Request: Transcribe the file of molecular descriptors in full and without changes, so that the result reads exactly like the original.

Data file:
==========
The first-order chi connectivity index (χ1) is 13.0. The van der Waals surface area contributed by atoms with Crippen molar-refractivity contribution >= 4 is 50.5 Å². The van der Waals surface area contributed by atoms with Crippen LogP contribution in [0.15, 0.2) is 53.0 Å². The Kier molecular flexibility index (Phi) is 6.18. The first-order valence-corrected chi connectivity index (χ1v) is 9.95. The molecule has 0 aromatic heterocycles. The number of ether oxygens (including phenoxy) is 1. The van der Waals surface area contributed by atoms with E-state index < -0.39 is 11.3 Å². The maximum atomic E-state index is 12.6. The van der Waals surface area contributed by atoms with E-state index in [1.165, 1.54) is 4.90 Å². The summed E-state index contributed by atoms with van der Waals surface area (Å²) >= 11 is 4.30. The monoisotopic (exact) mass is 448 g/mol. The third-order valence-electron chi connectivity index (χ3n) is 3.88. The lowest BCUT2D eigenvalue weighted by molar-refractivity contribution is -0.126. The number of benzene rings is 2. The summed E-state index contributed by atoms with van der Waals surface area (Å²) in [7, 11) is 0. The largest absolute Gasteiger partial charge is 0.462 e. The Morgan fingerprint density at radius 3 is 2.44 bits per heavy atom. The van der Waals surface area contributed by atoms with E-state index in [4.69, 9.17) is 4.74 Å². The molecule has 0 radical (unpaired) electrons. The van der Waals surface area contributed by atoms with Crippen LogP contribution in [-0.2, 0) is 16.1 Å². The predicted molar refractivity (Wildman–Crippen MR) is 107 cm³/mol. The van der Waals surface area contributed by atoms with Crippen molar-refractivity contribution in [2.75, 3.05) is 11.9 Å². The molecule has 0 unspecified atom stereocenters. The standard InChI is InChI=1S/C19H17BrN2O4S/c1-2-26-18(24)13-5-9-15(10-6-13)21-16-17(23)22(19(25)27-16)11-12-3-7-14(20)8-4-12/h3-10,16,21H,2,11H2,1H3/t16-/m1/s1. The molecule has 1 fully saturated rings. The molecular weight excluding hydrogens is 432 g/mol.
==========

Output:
The first-order chi connectivity index (χ1) is 13.0. The van der Waals surface area contributed by atoms with Crippen molar-refractivity contribution >= 4 is 50.5 Å². The van der Waals surface area contributed by atoms with Crippen LogP contribution in [0.15, 0.2) is 53.0 Å². The Kier molecular flexibility index (Phi) is 6.18. The first-order valence-corrected chi connectivity index (χ1v) is 9.95. The molecule has 0 aromatic heterocycles. The number of ether oxygens (including phenoxy) is 1. The van der Waals surface area contributed by atoms with E-state index < -0.39 is 11.3 Å². The maximum atomic E-state index is 12.6. The van der Waals surface area contributed by atoms with E-state index in [1.165, 1.54) is 4.90 Å². The summed E-state index contributed by atoms with van der Waals surface area (Å²) >= 11 is 4.30. The monoisotopic (exact) mass is 448 g/mol. The third-order valence-electron chi connectivity index (χ3n) is 3.88. The lowest BCUT2D eigenvalue weighted by molar-refractivity contribution is -0.126. The number of benzene rings is 2. The summed E-state index contributed by atoms with van der Waals surface area (Å²) in [7, 11) is 0. The largest absolute Gasteiger partial charge is 0.462 e. The Morgan fingerprint density at radius 3 is 2.44 bits per heavy atom. The van der Waals surface area contributed by atoms with E-state index in [4.69, 9.17) is 4.74 Å². The molecule has 0 radical (unpaired) electrons. The van der Waals surface area contributed by atoms with Crippen LogP contribution in [-0.2, 0) is 16.1 Å². The predicted molar refractivity (Wildman–Crippen MR) is 107 cm³/mol. The van der Waals surface area contributed by atoms with Crippen molar-refractivity contribution in [2.75, 3.05) is 11.9 Å². The molecule has 0 unspecified atom stereocenters. The standard InChI is InChI=1S/C19H17BrN2O4S/c1-2-26-18(24)13-5-9-15(10-6-13)21-16-17(23)22(19(25)27-16)11-12-3-7-14(20)8-4-12/h3-10,16,21H,2,11H2,1H3/t16-/m1/s1. The molecule has 1 fully saturated rings. The molecular weight excluding hydrogens is 432 g/mol.